¶5. In 1994, the Ferrills also began using the lake for fishing, kayaking, canoeing, and boating. They owned a small boat, a canoe, and a paddle boat that Mrs. Ferrill said she would use for exercise. They also constructed a floating pier/dock that they used for their lakefront activities. Mr. Ferrill placed crab pods in the lake and cast nets to catch shrimp. Mr. Ferrill testified that the general public does not use the lake, and that when he saw individuals who did not own lots on the lake fishing, he told them that they did not have permission to do so. The Ferrills’ use of the lake continued over the years up to the time of the lawsuit they filed in 2019.

¶6. In September 1998, the Ferrills obtained a permit from the Mississippi Department of Marine Resources to construct a pier and deck into the lake and to dredge approximately 100 yards of material from the lake, which they used as a foundation for a building they constructed on lots 1 and 2. The Ferrills proceeded to build the pier and a pavilion near the shore, which the Ferrills later converted into an office.

¶7. On their property, the Ferrills operated a marine construction business that built boathouses, docks, piers, and similar structures. Their office and the shop where they maintained their work vehicles were located on the lots they owned as well as their homestead. Mrs. Ferrill worked in the business, providing estimates for customers and obtaining permits for the work the business did. She was also a photographer, and her husband created a staging area where she could take graduation or family portraits with the lake in the background.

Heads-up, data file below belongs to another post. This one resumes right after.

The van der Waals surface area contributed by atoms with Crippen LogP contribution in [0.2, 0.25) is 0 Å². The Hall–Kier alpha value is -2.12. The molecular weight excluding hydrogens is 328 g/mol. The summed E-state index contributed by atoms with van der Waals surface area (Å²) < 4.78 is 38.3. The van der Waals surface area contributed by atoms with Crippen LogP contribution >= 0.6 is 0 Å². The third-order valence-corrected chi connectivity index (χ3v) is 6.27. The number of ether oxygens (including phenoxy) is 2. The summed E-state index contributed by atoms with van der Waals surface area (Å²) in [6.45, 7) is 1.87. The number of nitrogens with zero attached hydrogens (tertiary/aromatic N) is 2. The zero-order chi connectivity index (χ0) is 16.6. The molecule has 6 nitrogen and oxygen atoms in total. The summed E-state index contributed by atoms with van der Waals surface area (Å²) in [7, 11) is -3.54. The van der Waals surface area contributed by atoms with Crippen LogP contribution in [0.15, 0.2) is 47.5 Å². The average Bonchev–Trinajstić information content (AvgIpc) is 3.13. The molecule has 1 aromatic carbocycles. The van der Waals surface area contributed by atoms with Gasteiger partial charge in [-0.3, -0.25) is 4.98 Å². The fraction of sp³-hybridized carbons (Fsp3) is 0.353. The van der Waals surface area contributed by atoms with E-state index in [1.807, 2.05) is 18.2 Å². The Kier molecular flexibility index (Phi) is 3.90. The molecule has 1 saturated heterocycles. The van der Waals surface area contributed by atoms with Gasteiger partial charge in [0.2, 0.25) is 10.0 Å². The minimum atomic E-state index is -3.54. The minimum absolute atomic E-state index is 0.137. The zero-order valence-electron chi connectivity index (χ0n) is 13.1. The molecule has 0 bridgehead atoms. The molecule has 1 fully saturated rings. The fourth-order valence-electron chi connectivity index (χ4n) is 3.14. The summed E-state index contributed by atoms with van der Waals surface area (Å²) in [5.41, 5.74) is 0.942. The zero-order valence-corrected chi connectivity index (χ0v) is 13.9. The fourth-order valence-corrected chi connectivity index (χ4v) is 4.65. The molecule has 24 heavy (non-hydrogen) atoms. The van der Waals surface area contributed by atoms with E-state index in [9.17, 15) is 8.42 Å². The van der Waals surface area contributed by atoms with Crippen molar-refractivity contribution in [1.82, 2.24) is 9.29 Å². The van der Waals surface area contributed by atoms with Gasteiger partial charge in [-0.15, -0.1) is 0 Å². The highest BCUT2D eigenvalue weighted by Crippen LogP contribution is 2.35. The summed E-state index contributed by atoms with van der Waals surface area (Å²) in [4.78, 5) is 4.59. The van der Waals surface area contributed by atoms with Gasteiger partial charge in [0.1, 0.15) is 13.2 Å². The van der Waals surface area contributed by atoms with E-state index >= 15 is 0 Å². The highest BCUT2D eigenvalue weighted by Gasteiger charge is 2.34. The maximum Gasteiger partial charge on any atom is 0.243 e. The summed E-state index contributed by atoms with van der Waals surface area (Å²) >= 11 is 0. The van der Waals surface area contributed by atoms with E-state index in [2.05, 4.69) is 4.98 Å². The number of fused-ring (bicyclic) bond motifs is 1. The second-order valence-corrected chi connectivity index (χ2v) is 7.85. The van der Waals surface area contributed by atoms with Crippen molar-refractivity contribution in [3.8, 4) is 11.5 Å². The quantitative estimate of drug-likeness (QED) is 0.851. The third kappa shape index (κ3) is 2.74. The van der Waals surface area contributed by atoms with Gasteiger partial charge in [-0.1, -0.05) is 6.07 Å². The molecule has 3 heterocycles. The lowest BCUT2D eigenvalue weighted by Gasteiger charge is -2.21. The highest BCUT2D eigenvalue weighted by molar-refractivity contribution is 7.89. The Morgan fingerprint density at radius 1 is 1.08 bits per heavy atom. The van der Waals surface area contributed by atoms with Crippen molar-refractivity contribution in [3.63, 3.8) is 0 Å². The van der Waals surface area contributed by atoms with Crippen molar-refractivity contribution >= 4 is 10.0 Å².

¶8. In 2003, the Ferrills purchased lot 30 from Russell Van Blocklin and Bobbie Morgan. This lot, which also extended to the water, did not need as much clearing as the others, but the Ferrills maintained it throughout the years, cutting grass up to the shoreline. They also planted a garden on the lot.

¶9. In 2006, the Ferrills bought lots 3, 4, 5, and 6 from Earl and Sharon Johnson. Because these were low lying lots that were subject to flooding, the Ferrills brought in soil and laid sod on them all the way to the water's edge. Mr. Ferrill testified that he brought in seven to eight tandem loads of fifteen yards of dirt per tandem to complete this work. He said he maintained all these lots up to the water's edge, mowing the grass as close as he could and weed-eating the rest of the way. He said he followed this maintenance schedule every week to every other week. The Ferrills also removed trash and debris from the lake following Hurricane Katrina.

¶10. The Ferrills lost their mobile home in the hurricane, but in 2006, after living in a FEMA trailer for a year, they moved into a home they built on the property. All told, they had lived on the property and maintained their business for twenty-five years at the time of the trial. Each of the deeds to the lots that the Ferrills purchased merely described the property by lot number "per the official map or plat found in the chancery clerk's office."